In our approach, the monomers are treated as rigid bodies; effects due to their flexibility are suppressed. To justify this, we rely on solid-state NMR observations (Tian et al., 1996; Tian and Cross, 1999) demonstrating no significant change in polypeptide gA structure even at the highest cation loading of the channel. The hydrogen-bonded COs and NHs in the polypeptide skeleton are not noticeably perturbed (Tian et al., 1996), suggesting that the monomers move as nearly rigid bodies. We considered all four experimental head-to-head dimer structures, corresponding to different conformations and peptide sequences. Fig. 3 shows the lowest energy contours on the d,[phi]-map as a function of [phi]; the monomer axes are coincident with both lateral motion and tilt suppressed. 1MAG (Ketchem et al., 1996) and 1JNO (Townsley et al., 2001) are for gramicidin A; 1JO3 (Townsley et al., 2001) is for gramicidin B, and 1JO4 (Townsley et al., 2001) is for gramicidin C. All exhibit qualitatively similar lowest energy pathways for dissociation; the basic profile is conserved. Differences most likely reflect conformational differences at TRP9 and sequence differences at residue 11, regions quite distant from the dimer junction. These profiles suggest that major aspects of gramicidin dissociation are basically independent of the structural details of the monomer. These observations are unaltered if all backbone carbonyl oxygens (COs) and amino hydrogens (NHs) are mobile. Calculations, not shown here, performed for the 1MAG structure, demonstrated that allowing backbone COs and NHs to librate and stretch has no significant effect on the intermonomer interaction energy. The three wells are still separated by huge energy barriers, and the monomers must undergo large (>4 [Angstrom]) axial separations to migrate from one well to another. As rotation occurs, Os and Hs from the separate strands come into opposition, with strong consequent repulsion, a point discussed at length in what follows.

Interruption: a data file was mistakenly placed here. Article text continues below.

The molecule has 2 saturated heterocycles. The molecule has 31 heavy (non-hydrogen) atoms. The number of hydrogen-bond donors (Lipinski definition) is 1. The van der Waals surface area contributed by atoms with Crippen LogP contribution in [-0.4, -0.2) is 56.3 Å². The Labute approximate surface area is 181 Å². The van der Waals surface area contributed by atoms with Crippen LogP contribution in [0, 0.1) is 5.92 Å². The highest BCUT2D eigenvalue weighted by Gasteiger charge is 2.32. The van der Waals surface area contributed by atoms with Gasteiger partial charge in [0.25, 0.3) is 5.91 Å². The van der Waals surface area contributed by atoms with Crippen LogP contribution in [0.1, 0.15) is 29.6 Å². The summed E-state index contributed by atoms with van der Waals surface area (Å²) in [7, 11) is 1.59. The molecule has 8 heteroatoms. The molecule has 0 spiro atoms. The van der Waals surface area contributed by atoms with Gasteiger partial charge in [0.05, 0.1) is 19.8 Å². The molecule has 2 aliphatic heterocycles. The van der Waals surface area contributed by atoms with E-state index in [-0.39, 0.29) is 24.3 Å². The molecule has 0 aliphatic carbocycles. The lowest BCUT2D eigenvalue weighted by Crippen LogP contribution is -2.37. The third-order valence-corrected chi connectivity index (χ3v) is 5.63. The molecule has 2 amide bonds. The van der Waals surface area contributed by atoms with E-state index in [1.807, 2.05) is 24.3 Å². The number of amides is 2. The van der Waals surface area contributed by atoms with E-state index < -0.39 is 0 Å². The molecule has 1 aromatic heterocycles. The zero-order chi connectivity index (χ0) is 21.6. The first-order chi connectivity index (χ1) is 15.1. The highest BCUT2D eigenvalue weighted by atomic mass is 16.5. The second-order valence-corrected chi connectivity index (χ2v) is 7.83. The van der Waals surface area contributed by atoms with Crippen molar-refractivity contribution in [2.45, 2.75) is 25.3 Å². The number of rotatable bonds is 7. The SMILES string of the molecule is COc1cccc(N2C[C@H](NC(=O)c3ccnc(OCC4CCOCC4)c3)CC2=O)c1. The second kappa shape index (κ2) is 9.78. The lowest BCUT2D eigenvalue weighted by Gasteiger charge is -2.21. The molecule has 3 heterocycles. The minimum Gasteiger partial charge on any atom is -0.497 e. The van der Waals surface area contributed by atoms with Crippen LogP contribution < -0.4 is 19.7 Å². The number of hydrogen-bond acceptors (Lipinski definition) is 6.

Fig. 4 illustrates the effect of the membrane dielectric constant, [epsilon], on the 1MAG energy profile for axial displacement of monomer A along the Z axis, starting from the 6HB state. The rotation angle [phi] is fixed at zero. Increasing [epsilon] greatly alters the 6HB energy-well depth, with saturation at [epsilon] ~ 10. This well (~30 kT) is conserved even when electrostatics is suppressed and all partial charges on the protein atoms are turned off. The well remains deep and the profile is steep; at Z ~ 0 [Angstrom] the interaction is repulsive, but becomes attractive at Z > ~0.5 [Angstrom]. Thus, in equilibrium the strong electrostatic attraction between the monomers is counterbalanced by van der Waals repulsion. When the monomers separate >0.5 [Angstrom], van der Waals forces aid intermonomer binding. To estimate the importance of interaction with explicit waters, we augmented the model with two cylindrical regions containing ~300 waters each, with the bulk continuum regions moved appropriately outwards. In the 6HB state the net solvent contribution (both electrostatic and van der Waals) to the intermonomer binding force is very small (~1 kT/[Angstrom]), far less than the ~15 kT/[Angstrom] intermonomer van der Waals force. The elastic energy of a GMO membrane as a function of the intermonomer separation distance, d, is also shown in Fig. 4. In the 6HB state it is ~11 kT, gradually decreasing to zero with increasing d. The magnitude of the slope of the elastic and the intermonomer energies differ greatly in the separation range, d